Personnel decisions made around sexual-harassment allegations are all about risks and rewards. Businesses don’t run on good feelings—toxic employees get fired because they pose a risk to a company’s bottom line, whether through litigation costs or reputational damage. For a decade and a half, Fox News executives had to weigh O’Reilly’s worth against the financial damage he caused: How much money does it cost to hush up O’Reilly’s accusers? How much prestige does he bring the Fox News brand? How much money do his advertisers bring in? How famous are his accusers? Would their complaints be enough to cause widespread public condemnation? At the same time, 21st Century Fox and its Murdoch family owners were asking similar questions about Ailes: How many more women will bring suits against him in the next few years? What will the average suit cost to settle? How many more potential harassers would he bring on board and cover for? When do the risks outweigh the benefits?
For the business leaders of Fox News, emboldening famous men to hit on, grab at, and demean women who worked for and with them was cheaper than creating a workplace free from sexual intimidation—until it wasn’t. In O’Reilly’s case, that balance shifted when advertisers, under pressure from consumers, began pulling out of his top-rated show. For Ailes, it shifted when an investigation and reporting hotline revealed an alleged pattern of abuse too entrenched, long-running, and public to squash. Because so many women made their allegations known to the world outside the network, Fox had to do its calculations out in the open. Everyone could read the lawsuits, learn about the payouts, and see companies tweeting their decisions to end their advertising relationships with O’Reilly. Now, thanks to the SEC form, we have a bit of a better idea of how much it’s cost so far.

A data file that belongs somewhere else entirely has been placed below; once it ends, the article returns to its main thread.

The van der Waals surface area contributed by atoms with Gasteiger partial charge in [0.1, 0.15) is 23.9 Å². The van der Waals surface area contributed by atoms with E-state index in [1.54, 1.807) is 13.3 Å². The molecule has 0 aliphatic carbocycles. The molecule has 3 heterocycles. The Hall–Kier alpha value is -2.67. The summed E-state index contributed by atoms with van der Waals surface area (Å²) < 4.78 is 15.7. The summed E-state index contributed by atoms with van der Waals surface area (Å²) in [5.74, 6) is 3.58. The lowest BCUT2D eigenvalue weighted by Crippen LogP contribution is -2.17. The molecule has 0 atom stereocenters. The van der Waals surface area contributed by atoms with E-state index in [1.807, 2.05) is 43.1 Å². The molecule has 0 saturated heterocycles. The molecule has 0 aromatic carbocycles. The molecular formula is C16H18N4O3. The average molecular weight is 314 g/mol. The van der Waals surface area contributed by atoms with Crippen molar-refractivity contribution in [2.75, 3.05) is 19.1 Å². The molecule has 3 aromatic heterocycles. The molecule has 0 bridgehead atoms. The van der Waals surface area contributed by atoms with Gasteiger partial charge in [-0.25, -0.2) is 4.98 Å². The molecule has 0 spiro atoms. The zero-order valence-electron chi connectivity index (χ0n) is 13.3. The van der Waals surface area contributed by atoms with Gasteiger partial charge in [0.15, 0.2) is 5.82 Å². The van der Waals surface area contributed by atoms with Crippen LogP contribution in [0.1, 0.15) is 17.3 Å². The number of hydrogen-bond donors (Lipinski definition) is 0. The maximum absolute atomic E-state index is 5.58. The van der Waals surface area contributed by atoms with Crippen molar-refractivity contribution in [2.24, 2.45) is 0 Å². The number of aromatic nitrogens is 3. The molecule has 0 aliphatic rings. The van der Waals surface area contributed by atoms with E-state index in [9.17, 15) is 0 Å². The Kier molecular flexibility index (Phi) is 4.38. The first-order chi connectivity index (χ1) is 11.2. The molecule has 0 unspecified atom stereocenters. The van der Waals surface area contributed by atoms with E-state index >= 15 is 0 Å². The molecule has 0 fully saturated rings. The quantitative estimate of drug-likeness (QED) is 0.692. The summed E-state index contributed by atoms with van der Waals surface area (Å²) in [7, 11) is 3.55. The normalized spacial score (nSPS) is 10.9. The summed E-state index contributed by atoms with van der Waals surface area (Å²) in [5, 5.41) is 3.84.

That makes Fox News an exemplary cautionary tale of the expense that may befall a 21st-century business led by a man who molds his workplace in his own pitiful, lecherous self-image. And it’s not just Fox: Harassment and discrimination claims at Uber helped relieve the company of its CEO, Travis Kalanick, and the company he built is still struggling to overhaul its culture. Women are more likely to share their experiences of sexual harassment today than they’ve ever been, and observers in the general public are more likely to believe them. The dozens of millions of dollars Fox News has spent making amends for and covering up its sexual-harassment problem are not “material” to 21st Century Fox, its SEC form claims. Other business leaders making their own calculations may feel differently.